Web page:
Pension Obligation Bonds: Fallacies & Realities

It is on the table in Illinois:

Lawmakers in Illinois are so desperate to shore up the state’s massively underfunded retirement system that they’re willing to entertain an eye-popping wager: Borrowing $107 billion and letting it ride in the financial markets. The legislature’s personnel and pensions committee plans to meet on Jan. 30 to hear more about a proposal advanced by the State Universities Annuitants Association, according to Representative Robert Martwick. The group wants Illinois to issue the bonds this year to get its retirement system nearly fully funded, assuming that the state can make more on its investments than it will pay in interest.

Here is what will be conveniently overlooked by those pushing these Pension Obligation Bonds (POBs)….

Funded Ratio:

  • Fallacy: Put the bond money into the plan and the funded ratio goes from 42% to 100%.
  • Reality: It’s a liability. A debt. Even if the repayments will not be filtered through the plan itself it will need  to come from a source (taxpayers) who would otherwise be making those payments into the plan. It is deceptive and disingenuous to pretend an asset has been created without a corresponding liability.

Interest Rate Arbitrage:

  • Fallacy: You make repayments at 4% that earn 7.5% per the plan assumptions
  • Reality: Interest rate assumptions for funding public pensions are a fiction designed only to understate contribution calculations. There could easily be an honest estimate of what the asset mix in a particular plan will return but picking a random (high) number is so much more efficacious for the deciding parties.

Cost of Borrowing:

  • Reality: There is a cost to borrowing. You pay it to get a house or a car since you are willing to pay the price of admission into the middle class. But if you already have an obligation to pay off (either student debt or a home mortgage) are you going to take out another loan with the proceeds to be invested in hedge funds that hopefully return more than the loan payments? Who would buy that as a reasonable strategy…..outside of an Illinois politician?

10 responses to this post.

  1. Posted by NJ2AZ on January 28, 2018 at 7:39 pm

    probably just playing the long time. i’m sure its a more politically viable strategy to soak a bunch of “Greedy wall street bondholders” when the time comes than it is to deny the PWs the pensions they “earned”


  2. Posted by NJ2AZ on January 28, 2018 at 7:56 pm

    Also how on earth would there be a market for $107B of Illinois debt at 4%? ‘Investing’ in these bonds should be an indictable offense. there no reasonable way anyone could expect them to be repaid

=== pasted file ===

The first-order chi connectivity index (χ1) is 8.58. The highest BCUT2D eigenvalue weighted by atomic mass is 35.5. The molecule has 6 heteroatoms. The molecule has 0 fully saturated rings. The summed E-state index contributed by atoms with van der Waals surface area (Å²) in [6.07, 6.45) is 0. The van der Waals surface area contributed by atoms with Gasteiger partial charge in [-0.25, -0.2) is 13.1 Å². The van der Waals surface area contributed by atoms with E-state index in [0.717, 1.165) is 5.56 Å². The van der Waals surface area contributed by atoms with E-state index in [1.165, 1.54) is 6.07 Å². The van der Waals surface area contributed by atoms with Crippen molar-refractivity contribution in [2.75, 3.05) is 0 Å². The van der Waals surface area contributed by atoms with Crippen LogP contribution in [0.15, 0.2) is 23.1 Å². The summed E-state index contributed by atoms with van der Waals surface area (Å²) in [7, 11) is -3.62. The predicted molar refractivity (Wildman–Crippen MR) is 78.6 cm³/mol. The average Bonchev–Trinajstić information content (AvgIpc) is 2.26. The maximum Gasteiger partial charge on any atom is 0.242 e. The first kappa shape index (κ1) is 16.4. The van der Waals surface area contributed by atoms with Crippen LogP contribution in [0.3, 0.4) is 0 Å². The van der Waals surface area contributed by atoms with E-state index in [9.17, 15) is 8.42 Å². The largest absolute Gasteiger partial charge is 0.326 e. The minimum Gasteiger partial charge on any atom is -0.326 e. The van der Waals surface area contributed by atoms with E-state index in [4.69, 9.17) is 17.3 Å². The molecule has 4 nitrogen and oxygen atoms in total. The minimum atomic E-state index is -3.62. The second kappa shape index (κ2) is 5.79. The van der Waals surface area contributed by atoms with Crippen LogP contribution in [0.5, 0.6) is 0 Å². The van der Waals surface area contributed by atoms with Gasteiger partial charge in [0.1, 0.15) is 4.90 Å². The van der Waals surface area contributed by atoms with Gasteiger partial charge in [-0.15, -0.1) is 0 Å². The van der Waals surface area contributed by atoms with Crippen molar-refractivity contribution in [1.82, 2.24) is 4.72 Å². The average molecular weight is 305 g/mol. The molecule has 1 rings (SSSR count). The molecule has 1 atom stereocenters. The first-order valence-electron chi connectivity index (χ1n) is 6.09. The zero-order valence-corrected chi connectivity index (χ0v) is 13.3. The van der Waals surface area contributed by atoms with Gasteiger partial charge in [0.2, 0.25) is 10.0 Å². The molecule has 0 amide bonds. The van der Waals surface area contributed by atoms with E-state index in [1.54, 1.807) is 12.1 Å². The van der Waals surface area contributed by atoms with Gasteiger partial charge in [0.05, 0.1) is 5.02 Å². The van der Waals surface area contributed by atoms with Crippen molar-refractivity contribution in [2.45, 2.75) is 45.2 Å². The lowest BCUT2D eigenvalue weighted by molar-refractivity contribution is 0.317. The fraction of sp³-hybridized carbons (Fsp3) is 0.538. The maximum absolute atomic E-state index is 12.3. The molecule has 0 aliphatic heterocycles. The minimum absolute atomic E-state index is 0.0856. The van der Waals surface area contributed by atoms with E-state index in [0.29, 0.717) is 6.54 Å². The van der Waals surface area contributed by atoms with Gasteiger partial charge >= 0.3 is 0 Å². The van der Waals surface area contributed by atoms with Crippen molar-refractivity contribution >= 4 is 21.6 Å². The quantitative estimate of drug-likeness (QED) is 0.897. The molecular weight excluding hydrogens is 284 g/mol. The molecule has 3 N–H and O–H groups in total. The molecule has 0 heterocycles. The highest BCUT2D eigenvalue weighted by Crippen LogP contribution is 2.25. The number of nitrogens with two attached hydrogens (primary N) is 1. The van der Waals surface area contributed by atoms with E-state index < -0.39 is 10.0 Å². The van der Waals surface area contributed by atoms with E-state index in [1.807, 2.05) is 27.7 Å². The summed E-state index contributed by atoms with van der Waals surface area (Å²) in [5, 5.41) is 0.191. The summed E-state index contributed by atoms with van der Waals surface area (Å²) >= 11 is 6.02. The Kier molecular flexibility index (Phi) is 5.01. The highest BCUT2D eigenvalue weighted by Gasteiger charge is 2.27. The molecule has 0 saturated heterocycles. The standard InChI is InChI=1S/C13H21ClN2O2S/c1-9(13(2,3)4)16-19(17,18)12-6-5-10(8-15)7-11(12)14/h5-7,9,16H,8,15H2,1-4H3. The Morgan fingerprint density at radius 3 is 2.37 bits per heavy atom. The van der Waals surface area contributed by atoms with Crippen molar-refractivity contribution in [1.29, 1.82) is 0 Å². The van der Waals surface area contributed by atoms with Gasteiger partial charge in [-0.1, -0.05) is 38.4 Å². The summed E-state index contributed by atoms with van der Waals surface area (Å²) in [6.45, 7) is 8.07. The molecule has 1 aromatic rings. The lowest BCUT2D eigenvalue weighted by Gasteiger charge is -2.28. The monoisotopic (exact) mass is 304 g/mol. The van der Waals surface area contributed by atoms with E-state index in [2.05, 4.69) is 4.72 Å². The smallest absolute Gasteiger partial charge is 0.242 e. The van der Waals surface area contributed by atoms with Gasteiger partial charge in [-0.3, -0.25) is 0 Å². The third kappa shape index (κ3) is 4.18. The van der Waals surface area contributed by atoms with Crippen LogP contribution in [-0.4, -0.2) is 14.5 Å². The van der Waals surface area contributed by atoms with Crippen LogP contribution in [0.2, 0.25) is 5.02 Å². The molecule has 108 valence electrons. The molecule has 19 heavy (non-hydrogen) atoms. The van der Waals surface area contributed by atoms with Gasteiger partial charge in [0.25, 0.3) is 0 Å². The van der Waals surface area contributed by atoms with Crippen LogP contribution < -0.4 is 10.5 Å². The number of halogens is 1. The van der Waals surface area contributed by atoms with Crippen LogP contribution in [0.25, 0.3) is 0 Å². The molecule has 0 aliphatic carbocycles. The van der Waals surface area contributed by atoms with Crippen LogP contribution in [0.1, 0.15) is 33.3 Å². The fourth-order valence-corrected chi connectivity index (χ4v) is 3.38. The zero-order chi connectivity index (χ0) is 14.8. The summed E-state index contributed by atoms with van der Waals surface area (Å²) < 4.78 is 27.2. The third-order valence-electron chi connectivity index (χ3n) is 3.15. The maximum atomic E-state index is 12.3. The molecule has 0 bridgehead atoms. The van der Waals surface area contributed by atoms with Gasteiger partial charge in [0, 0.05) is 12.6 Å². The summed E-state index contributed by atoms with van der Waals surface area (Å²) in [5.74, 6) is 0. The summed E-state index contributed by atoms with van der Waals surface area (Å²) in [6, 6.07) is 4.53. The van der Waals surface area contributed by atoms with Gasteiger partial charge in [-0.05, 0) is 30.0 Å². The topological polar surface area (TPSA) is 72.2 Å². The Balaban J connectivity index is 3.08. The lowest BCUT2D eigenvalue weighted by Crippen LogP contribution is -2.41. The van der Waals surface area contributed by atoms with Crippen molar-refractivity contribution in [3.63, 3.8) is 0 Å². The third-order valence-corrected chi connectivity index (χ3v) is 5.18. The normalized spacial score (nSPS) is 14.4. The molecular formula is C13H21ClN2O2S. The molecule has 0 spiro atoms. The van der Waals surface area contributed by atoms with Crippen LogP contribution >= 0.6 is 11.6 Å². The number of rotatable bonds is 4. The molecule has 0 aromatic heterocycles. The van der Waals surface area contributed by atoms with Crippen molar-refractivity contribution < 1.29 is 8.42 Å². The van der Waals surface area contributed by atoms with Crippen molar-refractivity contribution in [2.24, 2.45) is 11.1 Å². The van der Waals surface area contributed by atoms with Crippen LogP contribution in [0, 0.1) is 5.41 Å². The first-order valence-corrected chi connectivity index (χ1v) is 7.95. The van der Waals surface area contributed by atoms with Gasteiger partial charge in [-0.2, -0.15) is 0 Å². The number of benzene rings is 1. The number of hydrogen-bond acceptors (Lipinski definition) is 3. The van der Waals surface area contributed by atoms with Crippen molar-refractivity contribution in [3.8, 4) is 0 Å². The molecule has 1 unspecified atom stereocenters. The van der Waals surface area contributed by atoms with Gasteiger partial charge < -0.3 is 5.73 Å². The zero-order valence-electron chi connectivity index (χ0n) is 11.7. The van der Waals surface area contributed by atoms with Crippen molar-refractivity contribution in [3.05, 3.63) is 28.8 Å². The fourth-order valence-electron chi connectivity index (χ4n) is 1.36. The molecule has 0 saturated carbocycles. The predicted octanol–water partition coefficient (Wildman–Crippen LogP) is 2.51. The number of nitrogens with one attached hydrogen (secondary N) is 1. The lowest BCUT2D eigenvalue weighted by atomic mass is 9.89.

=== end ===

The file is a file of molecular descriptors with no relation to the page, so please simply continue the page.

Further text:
• Posted by Stanley on January 29, 2018 at 4:24 pm

      “how on earth would there be a market for $107B of Illinois debt at 4%?” That’s true and how could anyone think they can profitably invest $107B in today’s financial market. Maybe buy a bunch of puts and inverse funds. This is a crazy world to try to invest in.


      • Posted by NJ2AZ on January 29, 2018 at 5:29 pm

        per the link i posted below, seems maybe there won’t be the market that Illinois hopes for

        anyways what would the rate on these bonds me if interest rates weren’t being artificially depressed? 20%?


  3. Posted by Tough Love on January 28, 2018 at 8:47 pm


    Re your “Funding Ratio” section……… of course the Taxpayers’ net obligation remains the same, but the security of the pensioners is VERY measurably enhanced because the POB proceeds can’t taken away from Plan assets once turned over to the Plans ….. and that’s all the Plan participant’s care about. They couldn’t give a hoot about the Taxpayers.

    Re your “Interest Rate Arbitrage” section …….. it’s always presented to Taxpayers as a 4% vs 7.5%, but it really 4% vs WHATEVER THE NET POB PROCEEDS ACTUALLY EARN. AND with Illinois credit worthiness in the toilet, the “market” is likely pricing these bonds at MORE than what they believe IIlinois can earn (not less).


  4. Posted by Mike on January 29, 2018 at 2:06 am

    The House Personnel & Pensions Committee is scheduled to meet on Tuesday January 30, 2018 at 3:30PM Central Time in Room 122B of the Capitol Building in Springfield, IL to discuss Pension Obligation Bonds.

    There are 8 Democrats (Committee Chair Robert Martwick, Committee Vice-Chair Michael Zalewski, Carol Ammons, Kelly Burke, Linda Chapa LaVia, Barbara Flynn Currie, Scott Drury, & Carol Sente) and 6 Republicans (Republican Spokesperson Thomas Morrison, Mark Batinick, Jeanne Ives, Sheri Jesiel, David McSweeney, & Grant Wehrli) on the Committee.


  5. Posted by geo8rge on January 30, 2018 at 10:07 am

    Phil Murphy to tax your carbon. Basically, he wants to extend the gas tax to heating and air conditioning. So it will be interesting to see if there is any push back.

    The gas tax is unique in that if you drive and have a minimal income, the gas tax got people off the road making your trip more productive. Increasing your heating and cooling bills will not make you better off in anyway, unless the money is going into your pension plan.

    The public school sytstem can actually fund their own retirements by being energy inefficient as carbon tax from state institutions will be paid by taxpayers and go into state pensions.

    Murphy directs New Jersey to re-enter Regional Greenhouse Gas Initiative


    • Posted by Tough Love on January 30, 2018 at 10:31 am

      Heavens forbid that NJ’s in-the-Union’s-pocket Murphy should (INSTEAD of indirectly raising revenue via a carbon tax) address the ROOT CAUSE of the pension mess head on ……. reduce the ludicrously excessive pension (AND benefits) promises.


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